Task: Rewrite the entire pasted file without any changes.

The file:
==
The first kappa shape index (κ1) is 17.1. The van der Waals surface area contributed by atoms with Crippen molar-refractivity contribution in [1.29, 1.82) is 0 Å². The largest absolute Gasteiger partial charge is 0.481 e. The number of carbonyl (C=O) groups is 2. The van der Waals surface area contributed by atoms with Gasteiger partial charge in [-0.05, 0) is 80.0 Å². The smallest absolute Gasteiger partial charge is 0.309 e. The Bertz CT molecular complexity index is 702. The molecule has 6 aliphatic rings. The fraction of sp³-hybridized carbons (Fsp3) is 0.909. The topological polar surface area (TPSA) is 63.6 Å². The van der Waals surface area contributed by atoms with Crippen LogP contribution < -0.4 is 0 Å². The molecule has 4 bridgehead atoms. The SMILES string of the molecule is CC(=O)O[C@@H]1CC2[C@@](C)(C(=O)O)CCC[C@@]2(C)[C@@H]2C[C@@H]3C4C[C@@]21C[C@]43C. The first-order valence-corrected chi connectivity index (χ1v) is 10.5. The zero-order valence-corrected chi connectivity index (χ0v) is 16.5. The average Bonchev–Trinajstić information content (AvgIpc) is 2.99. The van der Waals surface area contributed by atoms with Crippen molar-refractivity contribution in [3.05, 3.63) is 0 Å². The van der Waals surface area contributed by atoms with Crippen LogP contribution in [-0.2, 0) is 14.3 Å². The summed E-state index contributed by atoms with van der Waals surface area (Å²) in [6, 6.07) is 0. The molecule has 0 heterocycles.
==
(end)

The first kappa shape index (κ1) is 17.1. The van der Waals surface area contributed by atoms with Crippen molar-refractivity contribution in [1.29, 1.82) is 0 Å². The largest absolute Gasteiger partial charge is 0.481 e. The number of carbonyl (C=O) groups is 2. The van der Waals surface area contributed by atoms with Gasteiger partial charge in [-0.05, 0) is 80.0 Å². The smallest absolute Gasteiger partial charge is 0.309 e. The Bertz CT molecular complexity index is 702. The molecule has 6 aliphatic rings. The fraction of sp³-hybridized carbons (Fsp3) is 0.909. The topological polar surface area (TPSA) is 63.6 Å². The van der Waals surface area contributed by atoms with Crippen LogP contribution < -0.4 is 0 Å². The molecule has 4 bridgehead atoms. The SMILES string of the molecule is CC(=O)O[C@@H]1CC2[C@@](C)(C(=O)O)CCC[C@@]2(C)[C@@H]2C[C@@H]3C4C[C@@]21C[C@]43C. The first-order valence-corrected chi connectivity index (χ1v) is 10.5. The zero-order valence-corrected chi connectivity index (χ0v) is 16.5. The average Bonchev–Trinajstić information content (AvgIpc) is 2.99. The van der Waals surface area contributed by atoms with Crippen molar-refractivity contribution in [3.05, 3.63) is 0 Å². The van der Waals surface area contributed by atoms with Crippen LogP contribution in [-0.2, 0) is 14.3 Å². The summed E-state index contributed by atoms with van der Waals surface area (Å²) in [6, 6.07) is 0. The molecule has 0 heterocycles.